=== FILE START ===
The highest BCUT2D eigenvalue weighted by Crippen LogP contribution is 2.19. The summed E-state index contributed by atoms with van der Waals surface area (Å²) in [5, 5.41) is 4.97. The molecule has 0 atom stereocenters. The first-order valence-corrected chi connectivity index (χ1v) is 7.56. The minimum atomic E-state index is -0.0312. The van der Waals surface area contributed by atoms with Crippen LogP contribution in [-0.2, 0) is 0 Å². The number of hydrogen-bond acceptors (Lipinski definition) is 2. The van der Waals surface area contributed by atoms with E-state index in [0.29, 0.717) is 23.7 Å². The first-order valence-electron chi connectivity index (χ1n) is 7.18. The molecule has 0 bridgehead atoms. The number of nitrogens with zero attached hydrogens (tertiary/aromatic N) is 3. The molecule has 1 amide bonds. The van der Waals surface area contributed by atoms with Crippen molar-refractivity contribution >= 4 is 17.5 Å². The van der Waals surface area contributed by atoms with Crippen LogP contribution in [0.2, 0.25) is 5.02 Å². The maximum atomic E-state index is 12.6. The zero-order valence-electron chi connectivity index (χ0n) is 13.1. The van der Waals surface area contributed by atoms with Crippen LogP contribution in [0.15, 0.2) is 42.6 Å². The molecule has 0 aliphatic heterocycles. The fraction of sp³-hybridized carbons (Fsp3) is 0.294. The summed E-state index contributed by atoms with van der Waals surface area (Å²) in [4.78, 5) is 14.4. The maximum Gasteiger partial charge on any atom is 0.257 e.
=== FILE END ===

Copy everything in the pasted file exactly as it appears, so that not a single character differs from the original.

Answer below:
The highest BCUT2D eigenvalue weighted by Crippen LogP contribution is 2.19. The summed E-state index contributed by atoms with van der Waals surface area (Å²) in [5, 5.41) is 4.97. The molecule has 0 atom stereocenters. The first-order valence-corrected chi connectivity index (χ1v) is 7.56. The minimum atomic E-state index is -0.0312. The van der Waals surface area contributed by atoms with Crippen LogP contribution in [-0.2, 0) is 0 Å². The number of hydrogen-bond acceptors (Lipinski definition) is 2. The van der Waals surface area contributed by atoms with E-state index in [0.29, 0.717) is 23.7 Å². The first-order valence-electron chi connectivity index (χ1n) is 7.18. The molecule has 0 bridgehead atoms. The number of nitrogens with zero attached hydrogens (tertiary/aromatic N) is 3. The molecule has 1 amide bonds. The van der Waals surface area contributed by atoms with Crippen molar-refractivity contribution >= 4 is 17.5 Å². The van der Waals surface area contributed by atoms with Crippen LogP contribution in [0.2, 0.25) is 5.02 Å². The maximum atomic E-state index is 12.6. The zero-order valence-electron chi connectivity index (χ0n) is 13.1. The van der Waals surface area contributed by atoms with Crippen LogP contribution in [0.15, 0.2) is 42.6 Å². The molecule has 0 aliphatic heterocycles. The fraction of sp³-hybridized carbons (Fsp3) is 0.294. The summed E-state index contributed by atoms with van der Waals surface area (Å²) in [4.78, 5) is 14.4. The maximum Gasteiger partial charge on any atom is 0.257 e.